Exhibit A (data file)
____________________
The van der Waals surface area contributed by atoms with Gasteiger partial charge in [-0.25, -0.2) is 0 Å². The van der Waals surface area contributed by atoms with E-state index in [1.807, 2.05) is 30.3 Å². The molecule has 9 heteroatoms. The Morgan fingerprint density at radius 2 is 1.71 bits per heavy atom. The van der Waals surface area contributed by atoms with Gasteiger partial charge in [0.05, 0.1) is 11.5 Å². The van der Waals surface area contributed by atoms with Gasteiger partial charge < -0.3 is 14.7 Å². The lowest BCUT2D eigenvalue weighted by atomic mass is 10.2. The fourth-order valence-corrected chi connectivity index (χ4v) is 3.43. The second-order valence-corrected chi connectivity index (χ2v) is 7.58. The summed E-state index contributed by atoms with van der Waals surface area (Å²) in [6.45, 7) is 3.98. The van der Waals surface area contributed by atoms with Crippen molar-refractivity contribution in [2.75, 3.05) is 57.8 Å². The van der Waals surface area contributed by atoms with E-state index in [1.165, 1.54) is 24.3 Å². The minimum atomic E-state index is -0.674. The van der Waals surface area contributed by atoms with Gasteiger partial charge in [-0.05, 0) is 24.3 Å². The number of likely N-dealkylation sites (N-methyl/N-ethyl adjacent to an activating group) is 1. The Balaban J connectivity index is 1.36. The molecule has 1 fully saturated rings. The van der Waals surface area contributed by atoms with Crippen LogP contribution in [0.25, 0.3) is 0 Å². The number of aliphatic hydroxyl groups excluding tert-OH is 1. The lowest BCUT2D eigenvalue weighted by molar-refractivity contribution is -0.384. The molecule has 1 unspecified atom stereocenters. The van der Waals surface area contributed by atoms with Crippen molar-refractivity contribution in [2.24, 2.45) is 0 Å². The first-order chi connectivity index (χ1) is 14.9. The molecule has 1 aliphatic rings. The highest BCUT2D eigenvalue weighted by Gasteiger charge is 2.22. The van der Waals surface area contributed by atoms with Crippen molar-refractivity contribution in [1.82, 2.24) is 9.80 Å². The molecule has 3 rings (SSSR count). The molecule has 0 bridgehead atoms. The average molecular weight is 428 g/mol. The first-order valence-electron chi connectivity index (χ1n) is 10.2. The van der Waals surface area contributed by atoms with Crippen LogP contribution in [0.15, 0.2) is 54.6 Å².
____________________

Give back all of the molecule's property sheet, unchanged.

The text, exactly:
The van der Waals surface area contributed by atoms with Gasteiger partial charge in [-0.25, -0.2) is 0 Å². The van der Waals surface area contributed by atoms with E-state index in [1.807, 2.05) is 30.3 Å². The molecule has 9 heteroatoms. The Morgan fingerprint density at radius 2 is 1.71 bits per heavy atom. The van der Waals surface area contributed by atoms with Gasteiger partial charge in [0.05, 0.1) is 11.5 Å². The van der Waals surface area contributed by atoms with Gasteiger partial charge < -0.3 is 14.7 Å². The lowest BCUT2D eigenvalue weighted by atomic mass is 10.2. The fourth-order valence-corrected chi connectivity index (χ4v) is 3.43. The second-order valence-corrected chi connectivity index (χ2v) is 7.58. The summed E-state index contributed by atoms with van der Waals surface area (Å²) in [6.45, 7) is 3.98. The van der Waals surface area contributed by atoms with Crippen molar-refractivity contribution in [2.75, 3.05) is 57.8 Å². The van der Waals surface area contributed by atoms with E-state index in [1.165, 1.54) is 24.3 Å². The minimum atomic E-state index is -0.674. The van der Waals surface area contributed by atoms with Gasteiger partial charge in [-0.05, 0) is 24.3 Å². The number of likely N-dealkylation sites (N-methyl/N-ethyl adjacent to an activating group) is 1. The Balaban J connectivity index is 1.36. The molecule has 1 fully saturated rings. The van der Waals surface area contributed by atoms with Crippen LogP contribution in [0.25, 0.3) is 0 Å². The number of aliphatic hydroxyl groups excluding tert-OH is 1. The lowest BCUT2D eigenvalue weighted by molar-refractivity contribution is -0.384. The molecule has 1 unspecified atom stereocenters. The van der Waals surface area contributed by atoms with Crippen molar-refractivity contribution in [2.24, 2.45) is 0 Å². The first-order chi connectivity index (χ1) is 14.9. The molecule has 1 aliphatic rings. The highest BCUT2D eigenvalue weighted by Gasteiger charge is 2.22. The van der Waals surface area contributed by atoms with Crippen molar-refractivity contribution in [1.82, 2.24) is 9.80 Å². The molecule has 3 rings (SSSR count). The molecule has 0 bridgehead atoms. The average molecular weight is 428 g/mol. The first-order valence-electron chi connectivity index (χ1n) is 10.2. The van der Waals surface area contributed by atoms with Crippen LogP contribution in [0.15, 0.2) is 54.6 Å².